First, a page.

Women on the Rugby Pitch Babson Thought & Action

Late in the afternoon of a cool autumn day, with the sun almost ready to dip below the nearby trees, Lydia Menendez ’24 sits on the bleachers at Babson’s Harrington Rugby Pitch. She puts on her shoes with imposing and thick spikes. “They give you grip as you play,” Menendez says.

Menendez and her teammates from Babson Women’s Rugby Club gather for their regular Wednesday practice. After warming up with a sprint or two on the field, they huddle around team head coach Dave Meyer. Before they begin training, an exercise filled with jumps and tackles, runs and throws, he gives them a brief refresher. “Goth guards, please,” he said.

Women’s rugby, one of the many club sports played at Babson, has been a part of campus life since its founding in 1996 (its male counterpart, Babson United Rugby Club, was founded in 1979). Rugby may be known as a tough sport, but Meyer maintains that anyone can play. “It doesn’t matter your height, your shape, your athletic ability. You can be a rugby player,” he says. “There are roughs everywhere.”

And, at Babson, they are a small but powerful group.

Laughs and bruises

Rugby is not a typical sport that children grow up in, which is why Babson students often come to the women’s club with no previous experience. “Ninety-five percent of players have never seen a rugby ball before they started playing,” says Meyer. “It’s rare to find someone with rugby experience.”

Many are driven to show up for a first practice, but that first practice may be all they need to fall in love with the game. “I joined the club because a friend of mine pushed me, but it was the boost I needed,” says Tierney Gregory ’23, one of the club’s 11 players.

Babson Women’s Rugby Club, always on the lookout for new members, recently won their conference’s fall championship. (Photo: Mark Manne)

A couple of team friends convinced ’24 Abby Tjie to stop by a practice, even though she didn’t know the basic rules of the game. Tennis and swimming were Tjie’s sports in college and at the high school, but she kept an open mind about this unknown sport. “The idea of ​​rugby, a team sport where I could be part of a community of strong women, was really great for me,” she says.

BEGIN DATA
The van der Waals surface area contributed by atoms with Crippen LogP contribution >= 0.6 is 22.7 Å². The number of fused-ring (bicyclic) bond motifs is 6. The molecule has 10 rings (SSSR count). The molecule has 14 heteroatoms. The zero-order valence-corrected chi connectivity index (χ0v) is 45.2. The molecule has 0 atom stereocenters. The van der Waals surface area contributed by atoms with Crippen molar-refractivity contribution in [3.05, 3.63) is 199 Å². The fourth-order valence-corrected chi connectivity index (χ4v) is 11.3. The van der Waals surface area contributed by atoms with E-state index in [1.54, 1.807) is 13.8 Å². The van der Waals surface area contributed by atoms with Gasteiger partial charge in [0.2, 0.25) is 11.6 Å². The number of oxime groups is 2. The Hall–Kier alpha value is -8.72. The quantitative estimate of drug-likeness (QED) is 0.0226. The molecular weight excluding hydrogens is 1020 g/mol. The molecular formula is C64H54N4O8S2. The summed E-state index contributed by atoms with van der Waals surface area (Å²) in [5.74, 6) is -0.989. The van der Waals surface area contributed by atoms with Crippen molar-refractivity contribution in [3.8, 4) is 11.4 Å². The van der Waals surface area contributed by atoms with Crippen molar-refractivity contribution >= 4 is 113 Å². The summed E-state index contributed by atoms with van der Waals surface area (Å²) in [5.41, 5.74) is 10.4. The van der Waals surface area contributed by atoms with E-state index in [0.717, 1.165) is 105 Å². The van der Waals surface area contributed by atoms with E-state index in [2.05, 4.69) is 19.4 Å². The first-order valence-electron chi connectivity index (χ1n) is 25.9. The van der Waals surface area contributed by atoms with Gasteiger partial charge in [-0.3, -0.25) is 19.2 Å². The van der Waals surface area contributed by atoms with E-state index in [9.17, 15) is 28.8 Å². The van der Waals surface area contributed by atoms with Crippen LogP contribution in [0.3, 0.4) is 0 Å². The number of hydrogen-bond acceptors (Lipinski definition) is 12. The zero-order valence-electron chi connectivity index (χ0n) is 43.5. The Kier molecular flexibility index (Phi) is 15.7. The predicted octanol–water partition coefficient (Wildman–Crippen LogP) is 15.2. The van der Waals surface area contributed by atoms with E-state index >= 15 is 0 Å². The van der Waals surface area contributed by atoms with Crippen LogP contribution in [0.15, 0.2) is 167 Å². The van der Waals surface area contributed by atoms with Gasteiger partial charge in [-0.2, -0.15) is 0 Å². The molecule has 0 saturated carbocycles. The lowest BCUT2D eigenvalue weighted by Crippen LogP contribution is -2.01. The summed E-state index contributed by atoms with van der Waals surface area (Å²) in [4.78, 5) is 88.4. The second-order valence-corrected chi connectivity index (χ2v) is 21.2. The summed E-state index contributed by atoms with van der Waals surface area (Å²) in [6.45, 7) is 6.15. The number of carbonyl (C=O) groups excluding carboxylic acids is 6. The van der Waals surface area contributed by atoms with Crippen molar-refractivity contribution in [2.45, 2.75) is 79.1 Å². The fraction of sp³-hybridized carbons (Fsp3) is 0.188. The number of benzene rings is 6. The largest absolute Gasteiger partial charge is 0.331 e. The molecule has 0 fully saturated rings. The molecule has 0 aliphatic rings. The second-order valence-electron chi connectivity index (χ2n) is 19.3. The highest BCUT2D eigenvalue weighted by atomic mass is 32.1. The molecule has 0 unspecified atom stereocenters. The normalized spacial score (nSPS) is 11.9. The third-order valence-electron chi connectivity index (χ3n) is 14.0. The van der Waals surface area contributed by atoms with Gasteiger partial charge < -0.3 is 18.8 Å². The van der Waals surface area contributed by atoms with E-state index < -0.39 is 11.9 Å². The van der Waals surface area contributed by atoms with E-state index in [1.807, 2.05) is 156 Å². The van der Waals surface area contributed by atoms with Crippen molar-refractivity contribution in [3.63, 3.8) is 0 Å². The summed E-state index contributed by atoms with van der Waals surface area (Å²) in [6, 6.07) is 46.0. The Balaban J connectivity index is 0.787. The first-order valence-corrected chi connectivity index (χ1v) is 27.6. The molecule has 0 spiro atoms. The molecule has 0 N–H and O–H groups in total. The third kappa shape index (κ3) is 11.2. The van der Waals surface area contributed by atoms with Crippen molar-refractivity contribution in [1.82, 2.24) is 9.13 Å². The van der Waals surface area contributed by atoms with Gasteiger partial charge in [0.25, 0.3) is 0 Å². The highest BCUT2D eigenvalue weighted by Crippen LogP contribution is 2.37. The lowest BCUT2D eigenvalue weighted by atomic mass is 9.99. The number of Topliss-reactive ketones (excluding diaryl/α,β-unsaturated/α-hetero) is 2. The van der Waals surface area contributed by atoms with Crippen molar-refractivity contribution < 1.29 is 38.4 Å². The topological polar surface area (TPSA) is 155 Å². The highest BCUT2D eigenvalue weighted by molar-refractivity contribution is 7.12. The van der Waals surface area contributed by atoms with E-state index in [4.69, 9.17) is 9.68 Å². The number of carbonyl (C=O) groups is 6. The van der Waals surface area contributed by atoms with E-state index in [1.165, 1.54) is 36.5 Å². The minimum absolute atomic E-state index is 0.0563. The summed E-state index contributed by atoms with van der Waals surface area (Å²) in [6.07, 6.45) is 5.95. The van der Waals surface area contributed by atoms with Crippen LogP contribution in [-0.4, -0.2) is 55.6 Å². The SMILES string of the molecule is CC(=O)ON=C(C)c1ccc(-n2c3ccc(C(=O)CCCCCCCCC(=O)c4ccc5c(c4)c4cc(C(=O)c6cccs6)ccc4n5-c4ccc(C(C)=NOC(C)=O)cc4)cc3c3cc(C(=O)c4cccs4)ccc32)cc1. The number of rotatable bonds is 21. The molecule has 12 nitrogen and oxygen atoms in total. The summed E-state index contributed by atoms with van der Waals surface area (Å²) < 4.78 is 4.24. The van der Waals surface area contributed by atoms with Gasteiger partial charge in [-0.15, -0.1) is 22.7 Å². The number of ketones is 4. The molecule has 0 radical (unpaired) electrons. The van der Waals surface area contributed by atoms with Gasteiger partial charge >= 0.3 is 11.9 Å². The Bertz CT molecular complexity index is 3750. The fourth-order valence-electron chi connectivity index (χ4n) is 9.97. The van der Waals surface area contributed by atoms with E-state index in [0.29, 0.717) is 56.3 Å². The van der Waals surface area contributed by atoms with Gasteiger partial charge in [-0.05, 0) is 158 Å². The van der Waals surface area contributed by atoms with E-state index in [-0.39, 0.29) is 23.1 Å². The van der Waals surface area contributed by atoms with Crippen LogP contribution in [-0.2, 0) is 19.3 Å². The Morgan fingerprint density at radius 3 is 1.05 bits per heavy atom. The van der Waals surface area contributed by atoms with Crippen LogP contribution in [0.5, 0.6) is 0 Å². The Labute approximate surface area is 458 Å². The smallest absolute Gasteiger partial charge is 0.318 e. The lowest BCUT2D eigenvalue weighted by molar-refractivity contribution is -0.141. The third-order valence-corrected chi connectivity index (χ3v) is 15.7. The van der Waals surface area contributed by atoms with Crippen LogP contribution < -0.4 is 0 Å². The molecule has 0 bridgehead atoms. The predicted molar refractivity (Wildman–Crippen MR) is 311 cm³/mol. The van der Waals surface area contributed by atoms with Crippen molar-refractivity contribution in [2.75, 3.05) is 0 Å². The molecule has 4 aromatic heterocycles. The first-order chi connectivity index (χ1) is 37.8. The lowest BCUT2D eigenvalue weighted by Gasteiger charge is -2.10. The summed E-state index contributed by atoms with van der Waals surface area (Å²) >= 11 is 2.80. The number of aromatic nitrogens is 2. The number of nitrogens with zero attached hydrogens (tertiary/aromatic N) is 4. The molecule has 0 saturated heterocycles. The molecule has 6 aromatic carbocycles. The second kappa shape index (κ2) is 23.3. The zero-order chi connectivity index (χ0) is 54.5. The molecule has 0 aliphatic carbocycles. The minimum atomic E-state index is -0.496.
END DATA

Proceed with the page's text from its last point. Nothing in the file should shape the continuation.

Two previous team captains signed Allison Warner ’23 to the gym during her very first week as a Babson student. She quickly felt at home in the club. “It’s a great team for girls who were athletic in high school and want to try something new and challenging in college,” Warner says. “I found great friendships, laughs, bruises and an aggression that I didn’t know I had in me.”

Yes, rugby can be fierce and physical, but it’s also a game full of strategy and speed. The action on the court can be smooth, fast and exhilarating. “I love the thrill,” says Gregory. “The adrenaline just before a game is what keeps me playing. It’s like the nerves with the excitement and the love of the sport.

The bonds forged by playing rugby are strong. Rugby is known for its community and camaraderie, not only between teammates but also with opponents. Play against a vicious player, Menendez says, and you might find she’s the sweetest person when the game is over. “Whatever happens on the pitch stays on the pitch,” Menendez says. “It’s never personal.”

A job for everyone

During Wednesday’s practice, the team works on moving the ball upfield and hitting a tackle dummy. Players learn good form, the importance of communication and how to handle scrambling, or ruck as it’s called in rugby, for a loose ball. “I want you to hit that ruck hard,” advises Meyer.

By the time the practice is over, the sunlight fades. Menendez returns to the stands and changes shoes. She also puts back her earrings. She had taken them off before practice.

“I found great friendships, laughs, bruises and an aggression that I didn’t know I had in me.”
Allison Warner ’23

Not everyone is so careful. Warner had forgotten to remove her earrings, and now she and a few teammates are looking for a lost one in the middle of the field. Somehow, despite the dying light, they find him. “Sometimes I forget that the rugby pitch isn’t the place to accessorize,” says Warner. “Physical contact makes jewelry dangerous.”

Warner co-captains the team with Gregory, and she says the club is always open and welcoming to new players. “We’re still recruiting,” says Warner. “Girls can be short or tall, fast or strong. There is a job for everyone. »

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